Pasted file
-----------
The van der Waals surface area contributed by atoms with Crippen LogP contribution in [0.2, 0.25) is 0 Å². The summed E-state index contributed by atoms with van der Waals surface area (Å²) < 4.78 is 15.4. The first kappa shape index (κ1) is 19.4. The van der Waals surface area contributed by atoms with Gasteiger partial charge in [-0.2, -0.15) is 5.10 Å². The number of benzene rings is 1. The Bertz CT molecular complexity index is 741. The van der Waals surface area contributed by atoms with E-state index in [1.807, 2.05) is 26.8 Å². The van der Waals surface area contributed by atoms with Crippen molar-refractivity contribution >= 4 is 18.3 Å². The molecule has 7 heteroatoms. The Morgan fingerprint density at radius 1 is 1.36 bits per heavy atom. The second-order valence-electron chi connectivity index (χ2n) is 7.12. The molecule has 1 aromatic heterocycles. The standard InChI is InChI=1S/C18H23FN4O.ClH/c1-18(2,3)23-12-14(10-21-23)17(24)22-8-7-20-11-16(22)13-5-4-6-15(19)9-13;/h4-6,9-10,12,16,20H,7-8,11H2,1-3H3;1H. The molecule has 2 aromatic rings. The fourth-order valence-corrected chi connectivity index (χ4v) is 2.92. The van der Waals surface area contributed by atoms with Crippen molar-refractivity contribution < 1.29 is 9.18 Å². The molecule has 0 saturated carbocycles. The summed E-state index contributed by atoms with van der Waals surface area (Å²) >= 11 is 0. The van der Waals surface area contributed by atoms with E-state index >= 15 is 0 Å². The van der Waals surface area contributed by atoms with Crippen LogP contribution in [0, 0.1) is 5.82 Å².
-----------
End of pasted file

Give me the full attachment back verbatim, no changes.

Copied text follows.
The van der Waals surface area contributed by atoms with Crippen LogP contribution in [0.2, 0.25) is 0 Å². The summed E-state index contributed by atoms with van der Waals surface area (Å²) < 4.78 is 15.4. The first kappa shape index (κ1) is 19.4. The van der Waals surface area contributed by atoms with Gasteiger partial charge in [-0.2, -0.15) is 5.10 Å². The number of benzene rings is 1. The Bertz CT molecular complexity index is 741. The van der Waals surface area contributed by atoms with E-state index in [1.807, 2.05) is 26.8 Å². The van der Waals surface area contributed by atoms with Crippen molar-refractivity contribution >= 4 is 18.3 Å². The molecule has 7 heteroatoms. The Morgan fingerprint density at radius 1 is 1.36 bits per heavy atom. The second-order valence-electron chi connectivity index (χ2n) is 7.12. The molecule has 1 aromatic heterocycles. The standard InChI is InChI=1S/C18H23FN4O.ClH/c1-18(2,3)23-12-14(10-21-23)17(24)22-8-7-20-11-16(22)13-5-4-6-15(19)9-13;/h4-6,9-10,12,16,20H,7-8,11H2,1-3H3;1H. The molecule has 2 aromatic rings. The fourth-order valence-corrected chi connectivity index (χ4v) is 2.92. The van der Waals surface area contributed by atoms with Crippen molar-refractivity contribution < 1.29 is 9.18 Å². The molecule has 0 saturated carbocycles. The summed E-state index contributed by atoms with van der Waals surface area (Å²) >= 11 is 0. The van der Waals surface area contributed by atoms with E-state index >= 15 is 0 Å². The van der Waals surface area contributed by atoms with Crippen LogP contribution in [0, 0.1) is 5.82 Å².